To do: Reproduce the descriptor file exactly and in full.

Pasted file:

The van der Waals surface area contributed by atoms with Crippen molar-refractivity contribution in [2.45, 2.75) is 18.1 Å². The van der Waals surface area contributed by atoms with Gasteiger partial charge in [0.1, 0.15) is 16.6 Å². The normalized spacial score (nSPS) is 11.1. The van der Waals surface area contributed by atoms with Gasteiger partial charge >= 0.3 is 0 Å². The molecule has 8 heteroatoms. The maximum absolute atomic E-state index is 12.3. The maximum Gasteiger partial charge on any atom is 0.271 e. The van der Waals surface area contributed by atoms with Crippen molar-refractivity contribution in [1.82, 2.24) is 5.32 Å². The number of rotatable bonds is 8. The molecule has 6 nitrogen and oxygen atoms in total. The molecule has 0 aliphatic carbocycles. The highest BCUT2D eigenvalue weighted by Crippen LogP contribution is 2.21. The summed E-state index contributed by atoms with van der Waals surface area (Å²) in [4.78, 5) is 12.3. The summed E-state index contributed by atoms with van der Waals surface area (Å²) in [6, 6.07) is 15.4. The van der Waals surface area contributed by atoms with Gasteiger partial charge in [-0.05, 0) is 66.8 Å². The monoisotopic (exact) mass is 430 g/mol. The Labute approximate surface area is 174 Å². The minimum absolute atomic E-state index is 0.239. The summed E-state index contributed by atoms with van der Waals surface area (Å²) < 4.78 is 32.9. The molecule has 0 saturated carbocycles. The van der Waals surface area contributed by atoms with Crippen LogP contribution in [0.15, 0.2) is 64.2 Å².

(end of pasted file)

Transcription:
The van der Waals surface area contributed by atoms with Crippen molar-refractivity contribution in [2.45, 2.75) is 18.1 Å². The van der Waals surface area contributed by atoms with Gasteiger partial charge in [0.1, 0.15) is 16.6 Å². The normalized spacial score (nSPS) is 11.1. The van der Waals surface area contributed by atoms with Gasteiger partial charge >= 0.3 is 0 Å². The molecule has 8 heteroatoms. The maximum absolute atomic E-state index is 12.3. The maximum Gasteiger partial charge on any atom is 0.271 e. The van der Waals surface area contributed by atoms with Crippen molar-refractivity contribution in [1.82, 2.24) is 5.32 Å². The number of rotatable bonds is 8. The molecule has 6 nitrogen and oxygen atoms in total. The molecule has 0 aliphatic carbocycles. The highest BCUT2D eigenvalue weighted by Crippen LogP contribution is 2.21. The summed E-state index contributed by atoms with van der Waals surface area (Å²) in [4.78, 5) is 12.3. The summed E-state index contributed by atoms with van der Waals surface area (Å²) in [6, 6.07) is 15.4. The van der Waals surface area contributed by atoms with Gasteiger partial charge in [-0.05, 0) is 66.8 Å². The monoisotopic (exact) mass is 430 g/mol. The Labute approximate surface area is 174 Å². The minimum absolute atomic E-state index is 0.239. The summed E-state index contributed by atoms with van der Waals surface area (Å²) < 4.78 is 32.9. The molecule has 0 saturated carbocycles. The van der Waals surface area contributed by atoms with Crippen LogP contribution in [0.15, 0.2) is 64.2 Å².